- However, Advent is a season of hope. Our hope is that “The ‘door of faith’ (Acts 14:27) is always open for us, ushering us into the life of communion with God… It is possible to cross that threshold when the word of God is proclaimed and the heart allows itself to be shaped by the transforming grace”. During Advent, we need to learn and intensify the reading and meditation on the Word and frequently make recourse to the sacramental grace in the sacraments of Penance and Reconciliation, and the Holy Eucharist.
- These spiritual avenues will help us to rid of the darkness of our lives and move us into the light of Christ; will help us cast away our anguish and sadness so as to acquire the serenity of mind and a peaceful heart, and hope of a better tomorrow, where chaos will pave way to peace. Of course, the tragedy of our life will still be the burden we must carry. However, the cross will be lighter and life will have meaning and purpose. And only then would we prosper as individuals and subsequently as a society.
- “Come, Lord Jesus” (Rev 22:20).”The Son of Man is going to come in the glory of his Father with his angels and then he will reward each one according to his deeds” (Mat 16: 27). When Jesus returns at his second coming, He will come as an all-just judge. He will look at each one of us in the eyes and ask, “What have you done to promote the spreading of my kingdom on earth?” (Cf. 2 Cor. 5:10). And some of us may have to lower our gaze and whisper, “Really not much, Lord.”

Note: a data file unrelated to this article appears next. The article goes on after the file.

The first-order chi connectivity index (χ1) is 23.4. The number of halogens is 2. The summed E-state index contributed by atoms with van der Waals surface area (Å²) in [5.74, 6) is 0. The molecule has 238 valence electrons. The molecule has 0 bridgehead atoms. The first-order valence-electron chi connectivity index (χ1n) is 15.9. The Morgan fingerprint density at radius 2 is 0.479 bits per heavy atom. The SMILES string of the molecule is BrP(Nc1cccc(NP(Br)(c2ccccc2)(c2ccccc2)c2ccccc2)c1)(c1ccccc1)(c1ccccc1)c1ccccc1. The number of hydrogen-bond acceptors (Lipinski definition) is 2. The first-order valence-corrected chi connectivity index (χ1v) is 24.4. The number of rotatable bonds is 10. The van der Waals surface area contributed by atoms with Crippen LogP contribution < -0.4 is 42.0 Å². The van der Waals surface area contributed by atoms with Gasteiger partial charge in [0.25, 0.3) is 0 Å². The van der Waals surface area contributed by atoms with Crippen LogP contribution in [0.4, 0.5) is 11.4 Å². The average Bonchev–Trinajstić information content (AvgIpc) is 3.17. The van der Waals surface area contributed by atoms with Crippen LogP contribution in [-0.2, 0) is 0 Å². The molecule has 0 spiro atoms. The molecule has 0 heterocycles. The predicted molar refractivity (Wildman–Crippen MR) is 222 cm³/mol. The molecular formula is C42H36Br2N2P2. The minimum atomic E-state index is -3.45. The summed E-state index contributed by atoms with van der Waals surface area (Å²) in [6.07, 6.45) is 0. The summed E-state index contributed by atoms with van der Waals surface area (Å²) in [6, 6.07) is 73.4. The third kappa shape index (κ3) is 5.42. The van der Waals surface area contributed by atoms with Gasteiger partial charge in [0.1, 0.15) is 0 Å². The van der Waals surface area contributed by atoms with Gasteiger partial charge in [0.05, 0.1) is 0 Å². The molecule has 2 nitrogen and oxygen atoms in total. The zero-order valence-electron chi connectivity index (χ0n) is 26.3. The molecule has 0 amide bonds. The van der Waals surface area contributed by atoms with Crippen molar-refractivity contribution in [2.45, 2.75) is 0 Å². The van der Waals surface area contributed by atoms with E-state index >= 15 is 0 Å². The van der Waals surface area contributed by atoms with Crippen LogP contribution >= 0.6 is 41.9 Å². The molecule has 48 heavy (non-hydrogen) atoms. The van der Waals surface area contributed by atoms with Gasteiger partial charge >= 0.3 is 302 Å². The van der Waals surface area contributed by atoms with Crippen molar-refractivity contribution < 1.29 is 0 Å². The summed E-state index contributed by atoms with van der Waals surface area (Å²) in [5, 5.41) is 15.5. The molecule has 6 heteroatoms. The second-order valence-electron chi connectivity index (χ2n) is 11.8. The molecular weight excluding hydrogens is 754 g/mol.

- Advent is a time to return to God’s friendship. We need to divert our attention from the hustle and bustle of the world around us and focus, at least for a while, on eternal realities. Our life is a pilgrimage towards the heavenly Kingdom. And Advent is here to remind us of the brevity of this journey and to help us get prepared to face the last judgement. On this pilgrimage let us look out for the weak and the marginalized, let us promote freedom and nurture an inclusive solidarity based on the dignity and worth of all.
- May Mary, the Blessed Virgin Mother of the Church accompany us as we prepare ourselves for the coming of Her Son Jesus Christ, now and at the end of our earthly pilgrimage. And, I impart my Apostolic Blessing on all of you and those you will share this Advent Message with.
- Given this day at Ndola, Cathedral of Christ the King, on 17th November, the Feast of St. Elizabeth of Hungary, in the Year of our Lord, 2013.
+ Dr. Alick Banda
Bishop of Ndola
 Cf. Pope John Paul II, General Audience, 18th December 2002, n° 2.
 Cf. Synod of Bishops, Preparatory Document 2013, n° 1.
 Cf. Pope Emeritus Benedict XVI, Apostolic Letter Porta Fidei, 11th October 2011, n° 1.